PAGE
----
Monday, May 12, 2008

The Power of Your Story







Have your ever wondered exaclty why people are the way they are? As leaders, we are often looking for ways to effectively manage our people and are often forced to ask ourselves:

  • Why they don't trust?


  • Why they fight feedback?


  • Why they create drama?


  • Why they have to seek others attention or approval?


  • Why they keep to themselves?


  • Why they aren't driven?


  • Why they lack urgency?


  • Why they lack confidence?

Well, the point here is that everyone has a story and the importance of that story is that it tells us the answers to all of the above. This is why it is so important that people take the time to open up and share it with others. By sharing your life experiences, you enable yourself to open up, be vulnerable, build trust and grow to new heights. Its funny actually, when people tell their story and aren't judged or looked at differently, they wonder what they were waiting for or were so scared about in the first place. It is usually a major sense of release when it is let out.




The unfortunate thing is that so many people live their entire lives without sharing their story, without dealing with their past, without really getting to the bottom of who they really are. Why is that? Is is because of insecurities and being worried about what others would think? Is it because the thought of letting it out is too scary? Is it because they have never been asked or encouraged to share it?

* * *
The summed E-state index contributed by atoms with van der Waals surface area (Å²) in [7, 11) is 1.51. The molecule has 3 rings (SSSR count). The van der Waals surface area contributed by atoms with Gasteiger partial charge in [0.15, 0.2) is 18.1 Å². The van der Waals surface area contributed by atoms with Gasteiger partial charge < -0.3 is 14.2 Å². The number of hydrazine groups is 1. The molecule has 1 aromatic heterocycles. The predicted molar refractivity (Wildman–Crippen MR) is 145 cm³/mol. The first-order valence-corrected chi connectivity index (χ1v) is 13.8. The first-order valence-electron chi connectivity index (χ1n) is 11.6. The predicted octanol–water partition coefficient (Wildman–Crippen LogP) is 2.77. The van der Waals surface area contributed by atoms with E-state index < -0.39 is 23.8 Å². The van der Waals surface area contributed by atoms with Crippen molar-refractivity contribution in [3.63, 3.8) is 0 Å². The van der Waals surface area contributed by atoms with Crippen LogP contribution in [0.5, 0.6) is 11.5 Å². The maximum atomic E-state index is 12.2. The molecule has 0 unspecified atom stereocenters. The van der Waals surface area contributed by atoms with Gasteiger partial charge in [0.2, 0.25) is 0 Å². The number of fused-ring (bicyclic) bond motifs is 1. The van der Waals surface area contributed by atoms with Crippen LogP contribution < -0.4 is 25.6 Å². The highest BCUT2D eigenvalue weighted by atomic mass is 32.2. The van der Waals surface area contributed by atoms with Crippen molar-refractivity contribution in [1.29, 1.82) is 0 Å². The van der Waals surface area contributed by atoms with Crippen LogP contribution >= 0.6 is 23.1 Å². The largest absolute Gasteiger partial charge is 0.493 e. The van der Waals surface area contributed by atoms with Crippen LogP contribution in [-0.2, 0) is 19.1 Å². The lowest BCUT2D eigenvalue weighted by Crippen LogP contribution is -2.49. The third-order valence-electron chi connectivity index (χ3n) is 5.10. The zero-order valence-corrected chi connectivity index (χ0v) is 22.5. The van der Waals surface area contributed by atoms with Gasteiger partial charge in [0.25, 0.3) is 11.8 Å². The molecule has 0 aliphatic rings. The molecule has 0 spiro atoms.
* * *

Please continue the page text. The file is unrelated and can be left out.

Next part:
Do you know how many successful people have written a book about their lives and most memorable experiences? Tons, and a lot of them have had major adversity that they had to overcome to get to the level they are now at. It is inspiring to see the positive changes and reinforces the power of writing and sharing your story.




As leaders we need to know this information so we can learn how to effectively manage people. We need to know how to approach situations and effectively communicate to either get the response or reaction we are looking for and to ensure that person is continuously growing personally and professionally.




Here are some areas to look for when listening to or reading people's stories that may help to figure out "why":





  • What was their relationship like with their parents?

  • What were their most influential moments (good or bad)?

  • What types of opportunities did they have growing up?

  • Where did they grow up (small town, city)?

  • What were their relationships like with their significant others, siblings, etc?

  • What culture did they grow up in?



My challenge (after writing and sharing yours) is to ask your family, friends, co-workers, staff, etc to write their story. Challenge them to share it with others and take the time to sit down and talk about it with them. You will be amazed at how much you will learn and how much your trust-based relationship will grow with that person.




Good luck!

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